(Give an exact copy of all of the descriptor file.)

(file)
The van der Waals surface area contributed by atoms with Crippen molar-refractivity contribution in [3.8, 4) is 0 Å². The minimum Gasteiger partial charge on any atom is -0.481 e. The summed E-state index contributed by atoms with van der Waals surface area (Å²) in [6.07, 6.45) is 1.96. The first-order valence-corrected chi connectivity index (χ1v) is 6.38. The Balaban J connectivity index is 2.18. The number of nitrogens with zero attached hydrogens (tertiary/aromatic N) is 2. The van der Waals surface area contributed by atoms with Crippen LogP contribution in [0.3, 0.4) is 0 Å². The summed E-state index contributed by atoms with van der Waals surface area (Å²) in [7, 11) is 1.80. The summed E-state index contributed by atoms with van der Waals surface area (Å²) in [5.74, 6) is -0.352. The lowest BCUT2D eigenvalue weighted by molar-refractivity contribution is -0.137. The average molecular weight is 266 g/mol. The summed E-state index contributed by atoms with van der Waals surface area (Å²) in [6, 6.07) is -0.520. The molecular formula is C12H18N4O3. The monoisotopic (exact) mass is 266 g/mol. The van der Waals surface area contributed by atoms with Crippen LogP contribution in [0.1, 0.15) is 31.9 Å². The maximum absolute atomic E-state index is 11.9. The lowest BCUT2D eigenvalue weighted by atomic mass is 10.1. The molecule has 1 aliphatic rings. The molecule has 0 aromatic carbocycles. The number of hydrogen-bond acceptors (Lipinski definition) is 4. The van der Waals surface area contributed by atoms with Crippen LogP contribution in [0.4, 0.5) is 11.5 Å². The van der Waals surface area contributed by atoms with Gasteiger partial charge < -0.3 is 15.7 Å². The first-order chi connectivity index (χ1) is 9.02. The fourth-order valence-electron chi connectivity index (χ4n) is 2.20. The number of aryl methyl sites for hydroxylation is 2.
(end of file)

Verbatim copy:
The van der Waals surface area contributed by atoms with Crippen molar-refractivity contribution in [3.8, 4) is 0 Å². The minimum Gasteiger partial charge on any atom is -0.481 e. The summed E-state index contributed by atoms with van der Waals surface area (Å²) in [6.07, 6.45) is 1.96. The first-order valence-corrected chi connectivity index (χ1v) is 6.38. The Balaban J connectivity index is 2.18. The number of nitrogens with zero attached hydrogens (tertiary/aromatic N) is 2. The van der Waals surface area contributed by atoms with Crippen LogP contribution in [0.3, 0.4) is 0 Å². The summed E-state index contributed by atoms with van der Waals surface area (Å²) in [7, 11) is 1.80. The summed E-state index contributed by atoms with van der Waals surface area (Å²) in [5.74, 6) is -0.352. The lowest BCUT2D eigenvalue weighted by molar-refractivity contribution is -0.137. The average molecular weight is 266 g/mol. The summed E-state index contributed by atoms with van der Waals surface area (Å²) in [6, 6.07) is -0.520. The molecular formula is C12H18N4O3. The monoisotopic (exact) mass is 266 g/mol. The van der Waals surface area contributed by atoms with Crippen LogP contribution in [0.1, 0.15) is 31.9 Å². The maximum absolute atomic E-state index is 11.9. The lowest BCUT2D eigenvalue weighted by atomic mass is 10.1. The molecule has 1 aliphatic rings. The molecule has 0 aromatic carbocycles. The number of hydrogen-bond acceptors (Lipinski definition) is 4. The van der Waals surface area contributed by atoms with Crippen LogP contribution in [0.4, 0.5) is 11.5 Å². The van der Waals surface area contributed by atoms with Gasteiger partial charge < -0.3 is 15.7 Å². The first-order chi connectivity index (χ1) is 9.02. The fourth-order valence-electron chi connectivity index (χ4n) is 2.20. The number of aryl methyl sites for hydroxylation is 2.